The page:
America’s Ignorance of the Outside World is Destroying its Politics
I was reading up on recent news stories about Egypt as part of a forthcoming article on Abdel Nasser’s land reform, when I came across some articles about food prices and inflation. As the biggest importer of wheat in the world, the War in Ukraine has had a severe impact on their economy, to the point where they’re rapidly cutting off food subsidies, increasing their dependence on the International Monetary Fund in exchange for loans, cutting off all exports, and even forcing farmers to contribute 60% of their crop to the government under the threat of prison time.
At the same time, I’ve been reading letters to the editor in the Denver Post blaming President Joe Biden for inflation and high gas prices. In Egypt, Al-Monitor blames inflation and high fuel prices on the War in Ukraine, an international recession, and severe heat waves striking the United States and India. Notably, the United States has gas prices up to half that of countries in Asia and Europe. Venezuela has the cheapest prices, and the Biden administration is apparently flirting with the idea of easing sanctions and unwinding Trump-era restrictions on trade with the country.
Just a few days ago, my favorite political commentator Beau of the Fifth Column responded to a letter calling him a sheep for believing in the “socialist plot” of climate change. The writer challenges him to name one other river going through a severe drought like the Colorado, whose reservoirs are reaching historic lows and approaching “dead pool” levels. Well, the Rhine river in Germany is currently running so low that cargo ships are only being loaded half to a quarter full.
My goal is not to carry water for Joe Biden. Rather, my point is he is not a god. The world exists outside of the United States, and funny enough, what happens in other countries affects us. Our world is going through a number of extreme global crises, and compared to suffering in the rest of the world, we really don’t deserve to be the center of attention here. Regardless of who happened to win the last presidential election in America, we’d still be going through these crises.
This reminds me of the ancient Chinese philosophical concept of the “Mandate of Heaven”. Based on the principle that the emperor was supernaturally ordained or mandated by Heaven to rule, they had to maintain virtue and a good relationship with Heaven, or else be cast out. This was a sort of post-hoc justification for regime change. If there happened to be a drought or famine that lead to a peasant revolt that ended in the emperor being overthrown, it was all seen as legitimate, since the famine was a Heavenly sign that the emperor had lost favor.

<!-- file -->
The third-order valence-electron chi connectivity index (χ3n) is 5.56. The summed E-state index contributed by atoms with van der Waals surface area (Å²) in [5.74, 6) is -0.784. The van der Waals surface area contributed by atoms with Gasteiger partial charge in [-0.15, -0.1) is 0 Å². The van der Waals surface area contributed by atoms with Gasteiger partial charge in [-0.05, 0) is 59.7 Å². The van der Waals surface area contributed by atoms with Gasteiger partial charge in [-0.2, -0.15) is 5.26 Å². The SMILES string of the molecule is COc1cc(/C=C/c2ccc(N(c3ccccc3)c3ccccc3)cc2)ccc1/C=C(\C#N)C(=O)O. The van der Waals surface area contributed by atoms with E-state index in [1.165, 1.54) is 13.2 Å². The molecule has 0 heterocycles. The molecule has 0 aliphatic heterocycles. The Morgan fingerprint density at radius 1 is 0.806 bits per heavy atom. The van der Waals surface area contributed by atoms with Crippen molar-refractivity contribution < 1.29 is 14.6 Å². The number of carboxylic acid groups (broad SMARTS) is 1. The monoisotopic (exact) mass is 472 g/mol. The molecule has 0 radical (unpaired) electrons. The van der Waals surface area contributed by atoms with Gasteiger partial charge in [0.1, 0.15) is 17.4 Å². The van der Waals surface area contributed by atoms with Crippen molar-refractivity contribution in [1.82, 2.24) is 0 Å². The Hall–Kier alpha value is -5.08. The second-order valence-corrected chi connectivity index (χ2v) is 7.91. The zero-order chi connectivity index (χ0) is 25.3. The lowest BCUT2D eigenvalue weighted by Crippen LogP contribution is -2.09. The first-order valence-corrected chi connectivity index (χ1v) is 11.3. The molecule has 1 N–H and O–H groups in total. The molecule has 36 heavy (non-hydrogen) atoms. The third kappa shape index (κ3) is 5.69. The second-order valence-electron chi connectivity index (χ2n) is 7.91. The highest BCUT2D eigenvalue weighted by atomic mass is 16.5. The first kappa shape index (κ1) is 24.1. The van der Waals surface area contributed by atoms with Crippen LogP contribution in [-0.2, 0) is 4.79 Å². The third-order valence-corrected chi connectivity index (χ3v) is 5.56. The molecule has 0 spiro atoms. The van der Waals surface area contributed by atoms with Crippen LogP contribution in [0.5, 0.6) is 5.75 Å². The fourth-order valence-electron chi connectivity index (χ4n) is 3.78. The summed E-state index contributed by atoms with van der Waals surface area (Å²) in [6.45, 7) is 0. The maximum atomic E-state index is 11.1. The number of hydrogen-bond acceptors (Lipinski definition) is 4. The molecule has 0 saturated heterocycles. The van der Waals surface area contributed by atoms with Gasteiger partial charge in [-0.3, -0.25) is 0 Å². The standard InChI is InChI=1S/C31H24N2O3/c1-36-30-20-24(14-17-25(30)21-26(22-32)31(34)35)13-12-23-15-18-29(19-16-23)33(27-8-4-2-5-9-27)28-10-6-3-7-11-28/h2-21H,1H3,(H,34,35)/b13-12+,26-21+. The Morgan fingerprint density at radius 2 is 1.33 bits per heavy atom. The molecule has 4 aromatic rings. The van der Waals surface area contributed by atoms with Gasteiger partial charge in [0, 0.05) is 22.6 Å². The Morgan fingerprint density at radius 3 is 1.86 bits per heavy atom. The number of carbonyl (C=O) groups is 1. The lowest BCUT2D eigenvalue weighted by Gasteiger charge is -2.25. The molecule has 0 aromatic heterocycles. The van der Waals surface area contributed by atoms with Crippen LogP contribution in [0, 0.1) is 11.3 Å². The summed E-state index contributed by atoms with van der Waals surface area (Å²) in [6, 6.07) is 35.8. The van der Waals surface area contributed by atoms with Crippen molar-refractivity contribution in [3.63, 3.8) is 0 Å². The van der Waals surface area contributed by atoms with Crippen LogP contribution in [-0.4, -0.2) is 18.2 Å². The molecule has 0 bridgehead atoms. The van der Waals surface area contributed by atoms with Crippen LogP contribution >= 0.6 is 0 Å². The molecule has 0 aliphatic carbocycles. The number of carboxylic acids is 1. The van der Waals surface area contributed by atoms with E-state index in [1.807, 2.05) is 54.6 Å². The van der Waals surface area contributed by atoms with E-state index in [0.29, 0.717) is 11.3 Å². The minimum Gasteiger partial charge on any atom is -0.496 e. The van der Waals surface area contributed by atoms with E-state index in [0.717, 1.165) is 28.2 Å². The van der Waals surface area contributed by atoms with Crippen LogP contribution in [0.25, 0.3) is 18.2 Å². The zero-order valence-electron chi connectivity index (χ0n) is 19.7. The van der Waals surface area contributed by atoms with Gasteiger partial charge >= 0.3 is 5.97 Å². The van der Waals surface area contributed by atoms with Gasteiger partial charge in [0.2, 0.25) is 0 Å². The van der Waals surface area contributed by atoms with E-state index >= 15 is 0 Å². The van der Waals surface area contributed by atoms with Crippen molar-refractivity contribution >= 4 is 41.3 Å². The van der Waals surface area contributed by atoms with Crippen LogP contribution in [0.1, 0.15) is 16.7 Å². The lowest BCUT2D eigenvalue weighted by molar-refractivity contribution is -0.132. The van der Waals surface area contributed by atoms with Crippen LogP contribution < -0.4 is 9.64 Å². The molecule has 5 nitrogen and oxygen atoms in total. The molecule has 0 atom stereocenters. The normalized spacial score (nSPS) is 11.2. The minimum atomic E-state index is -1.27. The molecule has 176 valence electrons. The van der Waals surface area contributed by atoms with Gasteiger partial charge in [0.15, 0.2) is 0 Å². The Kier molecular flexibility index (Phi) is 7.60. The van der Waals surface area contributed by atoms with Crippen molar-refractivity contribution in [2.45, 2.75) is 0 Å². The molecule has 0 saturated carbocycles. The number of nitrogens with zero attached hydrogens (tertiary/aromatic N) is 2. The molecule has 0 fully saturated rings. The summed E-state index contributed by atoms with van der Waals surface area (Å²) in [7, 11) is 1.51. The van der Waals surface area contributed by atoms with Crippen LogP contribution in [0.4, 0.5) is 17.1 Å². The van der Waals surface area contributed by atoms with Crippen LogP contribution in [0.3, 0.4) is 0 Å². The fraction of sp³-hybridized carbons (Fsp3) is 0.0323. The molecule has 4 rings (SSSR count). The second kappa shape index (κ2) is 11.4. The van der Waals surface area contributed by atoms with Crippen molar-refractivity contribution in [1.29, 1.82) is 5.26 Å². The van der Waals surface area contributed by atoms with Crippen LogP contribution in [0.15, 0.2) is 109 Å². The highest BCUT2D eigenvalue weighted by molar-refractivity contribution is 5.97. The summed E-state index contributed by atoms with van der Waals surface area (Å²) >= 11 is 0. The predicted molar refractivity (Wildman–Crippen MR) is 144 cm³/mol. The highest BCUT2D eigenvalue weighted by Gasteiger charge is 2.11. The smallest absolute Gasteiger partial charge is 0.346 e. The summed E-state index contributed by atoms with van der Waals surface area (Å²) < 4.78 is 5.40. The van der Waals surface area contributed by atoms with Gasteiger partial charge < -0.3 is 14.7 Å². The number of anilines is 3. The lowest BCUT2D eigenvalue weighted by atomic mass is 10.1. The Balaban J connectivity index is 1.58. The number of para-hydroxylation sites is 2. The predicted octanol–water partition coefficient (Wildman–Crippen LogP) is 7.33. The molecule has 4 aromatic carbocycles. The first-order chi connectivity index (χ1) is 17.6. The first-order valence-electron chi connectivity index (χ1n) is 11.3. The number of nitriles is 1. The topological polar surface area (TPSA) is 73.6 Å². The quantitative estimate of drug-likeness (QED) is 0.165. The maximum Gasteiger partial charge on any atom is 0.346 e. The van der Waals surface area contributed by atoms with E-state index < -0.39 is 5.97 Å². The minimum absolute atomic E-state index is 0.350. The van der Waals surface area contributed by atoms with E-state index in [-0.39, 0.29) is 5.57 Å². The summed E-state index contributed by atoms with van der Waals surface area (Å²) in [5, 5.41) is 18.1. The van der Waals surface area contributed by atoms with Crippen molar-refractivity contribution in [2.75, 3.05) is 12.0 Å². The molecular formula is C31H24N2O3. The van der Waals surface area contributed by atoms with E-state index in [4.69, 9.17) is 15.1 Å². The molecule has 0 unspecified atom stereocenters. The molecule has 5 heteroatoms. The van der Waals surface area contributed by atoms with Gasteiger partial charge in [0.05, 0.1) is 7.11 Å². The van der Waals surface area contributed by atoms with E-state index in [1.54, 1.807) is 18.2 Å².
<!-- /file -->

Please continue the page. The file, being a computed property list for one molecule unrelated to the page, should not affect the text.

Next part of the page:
With numerous members of Donald Trump’s cabinet explicitly claiming that his presidency was ordained by God, an American Mandate of Heaven may not just be a metaphor for some people. For those sunk too deep into the muck of American Mythology, this relatively mild recession hitting the United States must be some sort of punishment for their rightful and virtuous ruler being deposed by a scheming deep state. Some people have no idea what’s going on in the rest of the world, so they imagine the American case is special and must be the fault of the ruling party.
Why would people think this? To be frank, our media doesn’t really give a shit about the rest of the world. The last time I recall reading a story in the Denver Post about India, the second most populous country in the world, was in 2020. World coverage usually has to do with countries the United States has an immediate geopolitical interest in, like Ukraine, China, and North Korea. We don’t hear anything about Afghanistan, although the severe economic insecurity and near-famine conditions they face is a direct result of US policy. There’s barely any coverage from Western sources on the war in Yemen, which the UN says is the world’s worst humanitarian crisis, despite our continual support for Saudi Arabia, air strikes, and special forces involvement in the region.
As citizens of the global hegemon, we have a responsibility to at least know what’s going on outside of our borders. Ultimately, our nation’s foreign and domestic policy do much to dictate who lives and who dies all over the globe. Yet, our media and our culture remains oddly detached, as if nothing matters outside our borders.
These chickens are coming home to roost, as the public clings to superstition in a complex world they have not been given the tools to understand. We are lucky to have been insulated for so long from the economic and political catastrophes befalling countries like Sri Lanka. I suspect this will not last. What do we expect the people to do when Heaven comes crumbling down?